Up until recently, the U.S. central bank appeared steadfast on a benchmark of 6.5% before it began normalizing its target for short-term interest rates from the near-zero current level. The zero-bound has been in place since the darkest days of the financial crisis that exploded in 2008.
That commitment to concrete targets for policy change has changed recently, however.
The unemployment rate has been on a steady downward trajectory, though the October reading showed a slight uptick to 7.3%. But it has been doing so in great part due to the shrinking labor force.
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At the same time, inflation has remained muted despite the Fed pumping $85 billion a month in liquidity under its quantitative easing bond-buying program.
So with actual job creation still fairly muted and inflation—at least as gauged through conventional government measures—well below the Fed's 2.5% warning sign, interest rates probably aren't going anywhere for years.
Bernanke said as much Tuesday in remarks at the National Economists Club annual dinner in Washington.
He warned against using the headline unemployment measure as a gauge because "many other indicators become relevant to a comprehensive judgment of the health of the labor market, including such measures as payroll employment, labor force participation, and the rates of hiring and separation.
"In particular, even after unemployment drops below 6.5%, and so long as inflation remains well behaved," he continued, "the (Fed Open Markets) Committee can be patient in seeking assurance that the labor marke! t is sufficiently strong before considering any increase in its target for the federal funds rate."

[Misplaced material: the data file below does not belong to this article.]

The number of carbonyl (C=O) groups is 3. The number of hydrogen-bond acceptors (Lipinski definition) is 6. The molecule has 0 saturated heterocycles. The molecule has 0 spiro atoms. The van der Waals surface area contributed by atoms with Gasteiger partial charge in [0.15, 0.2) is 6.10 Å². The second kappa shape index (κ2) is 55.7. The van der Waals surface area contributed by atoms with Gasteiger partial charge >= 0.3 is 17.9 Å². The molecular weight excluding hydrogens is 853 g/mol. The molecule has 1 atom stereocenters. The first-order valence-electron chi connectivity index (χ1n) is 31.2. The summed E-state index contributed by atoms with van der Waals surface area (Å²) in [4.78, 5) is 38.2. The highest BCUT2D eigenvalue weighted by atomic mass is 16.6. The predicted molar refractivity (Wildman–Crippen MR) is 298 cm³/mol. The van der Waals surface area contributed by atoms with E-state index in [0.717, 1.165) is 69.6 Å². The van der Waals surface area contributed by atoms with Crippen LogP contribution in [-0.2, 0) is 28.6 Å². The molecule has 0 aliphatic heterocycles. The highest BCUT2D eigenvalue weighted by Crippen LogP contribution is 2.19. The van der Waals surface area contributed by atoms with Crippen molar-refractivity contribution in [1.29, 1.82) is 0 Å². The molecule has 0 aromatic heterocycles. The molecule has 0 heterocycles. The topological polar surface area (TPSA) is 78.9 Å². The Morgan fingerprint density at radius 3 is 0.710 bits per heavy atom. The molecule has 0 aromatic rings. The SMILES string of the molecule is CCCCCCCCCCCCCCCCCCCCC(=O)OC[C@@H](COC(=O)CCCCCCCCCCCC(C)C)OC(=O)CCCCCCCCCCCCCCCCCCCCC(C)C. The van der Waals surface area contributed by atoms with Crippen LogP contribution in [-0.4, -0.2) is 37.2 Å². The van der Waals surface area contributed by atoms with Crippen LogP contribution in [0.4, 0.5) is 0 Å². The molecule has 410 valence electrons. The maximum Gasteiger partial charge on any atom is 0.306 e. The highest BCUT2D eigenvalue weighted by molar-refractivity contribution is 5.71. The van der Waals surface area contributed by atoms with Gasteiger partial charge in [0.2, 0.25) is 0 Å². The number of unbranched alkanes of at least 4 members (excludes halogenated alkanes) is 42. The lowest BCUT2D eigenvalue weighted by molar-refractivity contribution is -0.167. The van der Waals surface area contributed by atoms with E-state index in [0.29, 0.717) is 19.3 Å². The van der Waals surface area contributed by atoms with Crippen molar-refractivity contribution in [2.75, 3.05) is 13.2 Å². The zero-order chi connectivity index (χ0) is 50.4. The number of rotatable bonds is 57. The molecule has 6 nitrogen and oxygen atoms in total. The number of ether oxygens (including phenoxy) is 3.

Economists at Goldman Sachs have been monitoring the internal Fed analyses over what would constitute a safe unemployment rate, and said in a paper published Tuesday that the threshold is probably 5.5%. That analysis is influenced by two recent papers from Fed economists that concluded waiting for a lower rate would have greater economic benefits.
The Goldman analysis, from Sven Jari Stehn, said the Fed faces the challenge of not merely stabilizing the unemployment rate but also addressing the plummeting labor-force participation rate, which is at a 35-year low.
"Although our analysis is subject to significant uncertainty, our results suggest that taking into account adverse supply side effects--by aiming to normalize both the unemployment and participation rates--strengthens the case for lowering the 6.5% unemployment threshold," Stehn said. "Our small model suggests that the most desirable unemployment threshold in this case would be around 5.5%."
But the Fed risks its credibility by adjusting its targets.
Markets have been reacting to virtually every word that comes out of the Open Markets Committee. Investors want to know when the Fed will reduce the pace of its asset purchases, and when it plans on raising rates.
Though Bernanke is trying to dissuade markets from attaching too much importance to the unemployment and inflation thresholds, minutes released Wednesday from the October Fed meeting showed only grudging support for lowering the 6.5% guideline.
That could indicate a fight brewing internally that investors may not like.
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